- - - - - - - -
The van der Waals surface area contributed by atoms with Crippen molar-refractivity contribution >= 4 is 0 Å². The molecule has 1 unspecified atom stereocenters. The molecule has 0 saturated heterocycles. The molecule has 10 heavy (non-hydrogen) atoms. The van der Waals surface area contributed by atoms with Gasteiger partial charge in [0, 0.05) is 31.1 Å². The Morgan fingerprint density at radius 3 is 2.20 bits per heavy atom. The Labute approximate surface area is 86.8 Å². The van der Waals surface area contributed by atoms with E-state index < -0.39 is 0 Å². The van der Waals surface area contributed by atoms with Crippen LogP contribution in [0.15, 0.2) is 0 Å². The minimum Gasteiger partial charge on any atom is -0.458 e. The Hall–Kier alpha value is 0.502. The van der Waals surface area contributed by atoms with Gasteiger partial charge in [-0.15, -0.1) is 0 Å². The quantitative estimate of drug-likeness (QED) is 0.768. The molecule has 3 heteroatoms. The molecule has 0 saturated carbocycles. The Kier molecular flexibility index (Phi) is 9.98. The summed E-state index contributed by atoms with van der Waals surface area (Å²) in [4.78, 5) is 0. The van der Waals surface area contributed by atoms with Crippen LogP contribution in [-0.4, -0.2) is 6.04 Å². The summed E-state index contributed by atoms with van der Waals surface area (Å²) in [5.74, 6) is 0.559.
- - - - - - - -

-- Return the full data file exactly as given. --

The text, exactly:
The van der Waals surface area contributed by atoms with Crippen molar-refractivity contribution >= 4 is 0 Å². The molecule has 1 unspecified atom stereocenters. The molecule has 0 saturated heterocycles. The molecule has 10 heavy (non-hydrogen) atoms. The van der Waals surface area contributed by atoms with Gasteiger partial charge in [0, 0.05) is 31.1 Å². The Morgan fingerprint density at radius 3 is 2.20 bits per heavy atom. The Labute approximate surface area is 86.8 Å². The van der Waals surface area contributed by atoms with E-state index < -0.39 is 0 Å². The van der Waals surface area contributed by atoms with Crippen LogP contribution in [0.15, 0.2) is 0 Å². The minimum Gasteiger partial charge on any atom is -0.458 e. The Hall–Kier alpha value is 0.502. The van der Waals surface area contributed by atoms with Gasteiger partial charge in [-0.15, -0.1) is 0 Å². The quantitative estimate of drug-likeness (QED) is 0.768. The molecule has 3 heteroatoms. The molecule has 0 saturated carbocycles. The Kier molecular flexibility index (Phi) is 9.98. The summed E-state index contributed by atoms with van der Waals surface area (Å²) in [4.78, 5) is 0. The van der Waals surface area contributed by atoms with Crippen LogP contribution in [-0.4, -0.2) is 6.04 Å². The summed E-state index contributed by atoms with van der Waals surface area (Å²) in [5.74, 6) is 0.559.